Showing posts with label ethics. Show all posts
Showing posts with label ethics. Show all posts

Thursday, August 30, 2012

The Fuzzy Line Between Blogging and the Real World

Some commentators and active readers of our blog have asked us why we haven't covered certain noteworthy and topical stories that are related to brand protection and intellectual property in the news recently.

For example, we deliberately haven't blogged about the Apple / Samsung case, the Zephyrs / Victoria's Secret litigation, and several other major cases in the news that relate to brand protection.

The reason is simple:  We may be (or were at some point) involved in those cases as litigation counsel and/or consultants to the parties, and our clients understandably prefer that we confine our statements about those cases to the courtroom or to client-approved press releases.

To be sure, the dividing line between new forms of social media/blogging and being a practicing lawyer can become blurry.

Bar Associations have struggled with offering guidance to practitioners as to when and how to use blogs and social media with respect to cases they are directly involved in.  The ABA Journal notes that blogging can be dangerous and can even lead to serious ethics violations.

As a general matter, we have found that the best solution is for us to confine our blogging and commentary to cases that we are not directly involved in.  Thank you for your understanding!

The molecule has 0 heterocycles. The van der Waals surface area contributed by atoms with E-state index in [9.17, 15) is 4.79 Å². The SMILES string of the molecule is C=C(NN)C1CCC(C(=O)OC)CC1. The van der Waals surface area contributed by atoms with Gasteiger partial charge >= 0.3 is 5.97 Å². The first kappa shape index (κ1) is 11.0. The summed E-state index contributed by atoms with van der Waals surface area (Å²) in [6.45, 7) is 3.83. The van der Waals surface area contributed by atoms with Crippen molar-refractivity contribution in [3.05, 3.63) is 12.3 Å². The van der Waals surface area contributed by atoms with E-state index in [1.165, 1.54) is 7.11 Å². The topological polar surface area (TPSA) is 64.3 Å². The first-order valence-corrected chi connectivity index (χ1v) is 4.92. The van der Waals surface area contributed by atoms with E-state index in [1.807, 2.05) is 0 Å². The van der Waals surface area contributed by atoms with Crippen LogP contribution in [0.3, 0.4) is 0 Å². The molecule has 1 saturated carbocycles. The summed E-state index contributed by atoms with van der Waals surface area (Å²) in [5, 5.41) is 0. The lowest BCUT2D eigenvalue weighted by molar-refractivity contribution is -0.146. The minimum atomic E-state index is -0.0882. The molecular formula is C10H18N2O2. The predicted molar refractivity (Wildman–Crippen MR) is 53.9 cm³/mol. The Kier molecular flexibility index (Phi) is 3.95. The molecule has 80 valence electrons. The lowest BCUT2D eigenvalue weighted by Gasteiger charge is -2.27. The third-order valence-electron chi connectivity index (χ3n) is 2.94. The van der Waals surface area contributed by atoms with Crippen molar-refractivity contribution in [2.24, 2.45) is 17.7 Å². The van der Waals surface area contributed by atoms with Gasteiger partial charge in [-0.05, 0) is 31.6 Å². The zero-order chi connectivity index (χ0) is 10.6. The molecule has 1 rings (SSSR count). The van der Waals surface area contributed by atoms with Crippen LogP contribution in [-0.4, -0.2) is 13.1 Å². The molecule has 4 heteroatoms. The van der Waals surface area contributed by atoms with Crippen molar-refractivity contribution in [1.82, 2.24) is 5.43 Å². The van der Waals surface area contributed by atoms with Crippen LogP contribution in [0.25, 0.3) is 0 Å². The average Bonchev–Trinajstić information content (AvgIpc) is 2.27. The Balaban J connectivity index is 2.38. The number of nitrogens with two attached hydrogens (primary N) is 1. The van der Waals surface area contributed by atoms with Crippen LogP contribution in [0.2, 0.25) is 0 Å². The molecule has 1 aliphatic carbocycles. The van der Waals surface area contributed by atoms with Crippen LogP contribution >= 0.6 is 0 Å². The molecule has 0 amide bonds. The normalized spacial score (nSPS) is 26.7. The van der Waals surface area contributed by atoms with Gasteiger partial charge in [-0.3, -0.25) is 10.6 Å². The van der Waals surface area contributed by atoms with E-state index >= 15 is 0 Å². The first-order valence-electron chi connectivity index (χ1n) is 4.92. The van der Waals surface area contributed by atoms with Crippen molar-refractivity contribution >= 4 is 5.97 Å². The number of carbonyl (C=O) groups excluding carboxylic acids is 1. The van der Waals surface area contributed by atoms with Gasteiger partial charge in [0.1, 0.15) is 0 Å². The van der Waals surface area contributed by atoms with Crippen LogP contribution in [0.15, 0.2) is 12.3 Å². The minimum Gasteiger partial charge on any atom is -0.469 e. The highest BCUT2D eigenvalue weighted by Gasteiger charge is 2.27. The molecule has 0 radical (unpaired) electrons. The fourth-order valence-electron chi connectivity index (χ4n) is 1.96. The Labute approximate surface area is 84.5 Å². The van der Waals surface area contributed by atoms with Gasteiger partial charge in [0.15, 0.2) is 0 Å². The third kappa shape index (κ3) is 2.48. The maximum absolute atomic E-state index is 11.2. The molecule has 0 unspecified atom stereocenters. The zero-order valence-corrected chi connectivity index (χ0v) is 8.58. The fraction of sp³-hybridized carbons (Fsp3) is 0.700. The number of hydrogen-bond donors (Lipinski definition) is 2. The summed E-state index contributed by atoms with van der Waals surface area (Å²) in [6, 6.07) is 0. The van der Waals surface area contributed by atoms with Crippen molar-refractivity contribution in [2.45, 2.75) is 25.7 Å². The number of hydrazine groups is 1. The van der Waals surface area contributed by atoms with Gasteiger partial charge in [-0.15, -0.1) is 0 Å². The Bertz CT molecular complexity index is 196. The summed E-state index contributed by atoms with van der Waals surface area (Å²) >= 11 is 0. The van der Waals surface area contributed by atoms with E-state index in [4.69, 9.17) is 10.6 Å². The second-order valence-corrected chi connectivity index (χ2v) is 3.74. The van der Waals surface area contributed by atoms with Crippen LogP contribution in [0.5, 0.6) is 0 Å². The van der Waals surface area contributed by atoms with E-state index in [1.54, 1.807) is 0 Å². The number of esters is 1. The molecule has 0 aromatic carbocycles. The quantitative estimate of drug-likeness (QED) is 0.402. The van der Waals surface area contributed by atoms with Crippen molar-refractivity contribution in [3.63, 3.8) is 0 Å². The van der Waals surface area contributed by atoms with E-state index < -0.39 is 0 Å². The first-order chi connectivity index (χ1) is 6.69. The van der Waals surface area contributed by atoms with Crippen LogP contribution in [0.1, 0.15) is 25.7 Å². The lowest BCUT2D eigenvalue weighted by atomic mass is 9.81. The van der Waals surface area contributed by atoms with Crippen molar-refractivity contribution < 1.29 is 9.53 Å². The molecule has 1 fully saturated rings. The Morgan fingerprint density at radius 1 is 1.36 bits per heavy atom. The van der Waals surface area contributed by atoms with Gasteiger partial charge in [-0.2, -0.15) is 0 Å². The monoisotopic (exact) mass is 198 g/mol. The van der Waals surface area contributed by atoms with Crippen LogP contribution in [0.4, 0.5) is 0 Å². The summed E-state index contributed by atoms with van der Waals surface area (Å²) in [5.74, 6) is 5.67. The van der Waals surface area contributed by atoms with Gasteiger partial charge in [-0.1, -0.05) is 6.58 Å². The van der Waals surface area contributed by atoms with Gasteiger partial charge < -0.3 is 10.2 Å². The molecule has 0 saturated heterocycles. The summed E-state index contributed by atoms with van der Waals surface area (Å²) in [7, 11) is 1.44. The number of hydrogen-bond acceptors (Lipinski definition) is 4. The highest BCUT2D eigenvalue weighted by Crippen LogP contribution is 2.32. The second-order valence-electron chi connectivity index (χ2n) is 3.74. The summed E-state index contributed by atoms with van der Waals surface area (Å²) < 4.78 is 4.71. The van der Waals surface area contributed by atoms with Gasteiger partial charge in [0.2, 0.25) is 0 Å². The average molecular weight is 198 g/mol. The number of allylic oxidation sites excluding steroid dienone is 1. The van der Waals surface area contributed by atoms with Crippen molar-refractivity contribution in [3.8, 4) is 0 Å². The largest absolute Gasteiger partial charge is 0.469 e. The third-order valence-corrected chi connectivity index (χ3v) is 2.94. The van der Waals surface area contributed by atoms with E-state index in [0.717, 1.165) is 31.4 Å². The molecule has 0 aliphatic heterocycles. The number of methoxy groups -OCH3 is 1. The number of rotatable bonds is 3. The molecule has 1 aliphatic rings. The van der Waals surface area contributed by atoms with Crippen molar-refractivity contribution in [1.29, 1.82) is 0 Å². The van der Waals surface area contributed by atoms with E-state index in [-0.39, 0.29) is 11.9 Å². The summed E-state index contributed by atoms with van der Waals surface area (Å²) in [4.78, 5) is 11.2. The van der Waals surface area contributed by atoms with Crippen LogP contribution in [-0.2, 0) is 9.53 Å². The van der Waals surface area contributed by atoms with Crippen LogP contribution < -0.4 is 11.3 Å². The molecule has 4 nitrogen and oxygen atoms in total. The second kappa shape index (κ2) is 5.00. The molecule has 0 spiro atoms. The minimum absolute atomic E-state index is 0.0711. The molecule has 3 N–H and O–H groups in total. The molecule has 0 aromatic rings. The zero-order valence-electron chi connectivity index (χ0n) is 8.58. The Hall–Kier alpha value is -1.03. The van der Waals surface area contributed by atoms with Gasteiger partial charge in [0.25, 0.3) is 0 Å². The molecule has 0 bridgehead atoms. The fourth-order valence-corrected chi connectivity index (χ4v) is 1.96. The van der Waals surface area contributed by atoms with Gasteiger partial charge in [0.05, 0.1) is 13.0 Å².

Wednesday, July 18, 2012

Sanctions Against "Rogue" Porn-Copyright Attorney Upheld by 5th Circuit

A federal appeals court has affirmed monetary sanctions assessed against an Intellectual Property lawyer who represents a maker of adult films in a series of copyright-infringement-by-downloading cases.

U.S. District Court Judge David C. Godbey in Dallas had ruled in January that attorney Evan Stone of Denton, Texas had abused the discovery process, and termed him a “rogue attorney" with "staggering chutzpah" in a blistering decision.

In a July 12 ruling, the 5th U.S. Circuit Court of Appeals  affirmed the District Court's sanctions levied against Stone.

Stone represents Germany’s Mick Haig Productions E.K. against a large number of unnamed "John Doe" Defendants who stand accused of downloading Haig’s “Der Gute Onkel” film without authorization. 

Stone, no stranger to controversy, was depicted strangling pirates near scantily-clad porn stars in a recent Dallas Observer article.

The District Court had appointed attorneys from Electronic Frontier Foundation and Public Citizen as "ad litem" attorneys to represent the interests of the John Doe defendants and it was these lawyers who had sought the sanctions in District Court. The sanctions included attorneys' fees of more than $22,000, and $500 per day for each day Stone failed to comply with a court order.

Stone filed an appeal to the 5th Circuit, arguing the sanctions were unjustified and that the court-appointed attorneys lacked standing to seek them.

The appeals court flatly rejected Stone's argument.  It specifically held that “no miscarriage of justice will result from the sanctions” that were imposed “as a result of Stone’s flagrant violation” of court rules.

The appeals court said Stone committed the violations by using the subpoena power of the court to find the identity of anonymous Internet users “then shaming or intimidating them to settle for thousands of dollars” each.

The appeal is captioned Mick Haig Productions E.K. v. Does 1-670, 11- 10977, U.S. Court of Appeals for the Fifth Circuit (New Orleans). The District Court case is Mick Haig Products E.K. v. Does 1-670, U.S. District Court, Northern District of Texas (Dallas).

The tactic of using the threat of John Doe subpoena discovery against pornography downloaders has come under recent fire in high-profile class action litigations against a number of adult film companies.